Writing about my favorite run of the ski season was impossible without also incorporating my most significant failure. A revelation from a respected friend helped me move past my regret.
JACKSON HOLE, Wyo., Feb. 3, 2018 — Wind swept across Jackson Hole’s Rendezvous Bowl and delivered a barrage of stinging snow crystals to my cheeks. Corbet’s Couloir—perhaps the most famous inbounds ski run in North America—fell away precipitously beneath the tips of my skis.
My skiing wanderlust had latched onto resort test pieces like Corbet’s Couloir early on. Dreams of one day skiing chutes like Corbet’s helped propel me from the drumlins of Western New York to the steep skiing in Utah’s Wasatch Range and now, finally, to Corbet’s Couloir.
I had just watched a handful of skiers and snowboarders drop into the chute. One guy jumped straight in from the top. Two guys from New Jersey crashed down the chute like they were being flushed down a toilet. A few clever young snowboarders faced the steep headwall and used their boards to step down it like a ladder. They accomplished something, but I’m not sure it counted as snowboarding. The rest skied away; I was alone. The next tram wouldn’t arrive for a few minutes.
I stared over the tips of my skis and down the chute. I tried to visualize my entrance. I tried to feel the acceleration from descending the nearly vertical headwall. I tried to sense the forces I would encounter as I executed the abrupt right turn necessary to avoid the rock wall that defined the chute’s left rampart.
But I couldn’t envision success. Instead I imagined my crumpled body following my runaway skis around the corner and down the chute like a pinball. I expected having to hike up or down the chute to retrieve my skis, which would’ve popped off after failing to execute that mandatory right turn.
A new wave of revelers arrived from the tram. I stepped aside to allow them room to assess the risk and make their decisions. My hesitance had cost me the chance to drop in without an audience. I still lingered in hopes that a rush of confidence would finally push me to do it, but none arrived. I quietly backed away and headed to Rendezvous Bowl.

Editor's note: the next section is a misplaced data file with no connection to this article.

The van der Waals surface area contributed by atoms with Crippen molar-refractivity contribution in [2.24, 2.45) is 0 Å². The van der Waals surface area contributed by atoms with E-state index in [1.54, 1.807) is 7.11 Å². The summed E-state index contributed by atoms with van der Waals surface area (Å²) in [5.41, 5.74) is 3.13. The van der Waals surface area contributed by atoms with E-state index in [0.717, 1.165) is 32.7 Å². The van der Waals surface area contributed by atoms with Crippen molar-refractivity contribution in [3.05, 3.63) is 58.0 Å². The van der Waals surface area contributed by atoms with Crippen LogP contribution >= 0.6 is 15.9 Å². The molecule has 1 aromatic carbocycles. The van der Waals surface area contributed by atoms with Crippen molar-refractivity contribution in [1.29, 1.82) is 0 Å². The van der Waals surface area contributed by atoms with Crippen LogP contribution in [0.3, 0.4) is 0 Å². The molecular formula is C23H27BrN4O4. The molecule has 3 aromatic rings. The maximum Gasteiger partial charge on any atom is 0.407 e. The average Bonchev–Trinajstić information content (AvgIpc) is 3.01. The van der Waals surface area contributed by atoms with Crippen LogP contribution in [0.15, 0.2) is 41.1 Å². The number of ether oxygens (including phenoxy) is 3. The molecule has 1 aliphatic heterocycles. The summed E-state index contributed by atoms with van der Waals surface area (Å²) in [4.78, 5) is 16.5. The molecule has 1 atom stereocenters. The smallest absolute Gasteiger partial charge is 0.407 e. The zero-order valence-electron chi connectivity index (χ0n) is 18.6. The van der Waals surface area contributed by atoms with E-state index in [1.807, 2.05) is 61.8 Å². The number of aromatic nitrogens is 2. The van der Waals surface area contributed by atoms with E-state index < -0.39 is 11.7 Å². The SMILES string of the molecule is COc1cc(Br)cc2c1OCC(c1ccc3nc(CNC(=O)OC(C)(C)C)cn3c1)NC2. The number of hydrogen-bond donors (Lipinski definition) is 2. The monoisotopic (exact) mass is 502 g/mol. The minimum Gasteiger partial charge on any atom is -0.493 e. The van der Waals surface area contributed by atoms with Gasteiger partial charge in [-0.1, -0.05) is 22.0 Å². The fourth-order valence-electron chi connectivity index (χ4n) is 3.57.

A wind-whipped whiteout arrived as I traversed toward the bowl, away from Corbet’s. The strong westerly wind slowed my progress and gave me a chill. I couldn’t see more than a few feet in front of me. I felt my way across the bowl, but I wasn’t exactly sure where I was.
I stopped to get my bearings and search for landmarks. The whiteout subsided a bit. A sign line following the slope straight downhill suddenly appeared. The visibility had improved slightly, and the sign line could lead the way down the vast, mostly treeless bowl. The conditions might not get any better than this, I thought. It’s time to go.
I released my skis downhill and immediately fell into a rhythm in creamy wind-buffed snow that was denser than powder but more forgiving. It was hero snow. Every turn from the top of the bowl to the bottom was effortless perfection—like gliding down on a magic carpet.
I stopped at the bottom of the bowl, laughed, and turned around to look up at my tracks. Another whiteout already obscured the view.
The joy from that run soon melted away when regret from my Corbet’s misfire began gnawing at me. I had failed to seize my opportunity to ski Corbet’s. I shrunk from the challenge. Surely this was poor form.
“I couldn’t pull the trigger on Corbet’s,” I admitted to my friend Steve in a text message sent from Jackson Hole’s parking lot.
I first met Steve when he hired me to work in Snowbird’s ticket office a dozen years earlier. He was a wiry Wisconsinite with a long face and a mop-top hairstyle now living in Bozeman. I had asked him to join me on this last-minute trip, but his twin daughters were his priority now.
Steve was the best skier I knew, and I knew he had skied Jackson Hole. Skiing with him was often intense, and it helped push my skiing beyond what I would have been capable of by myself.
“Never done Corbet’s either,” he replied.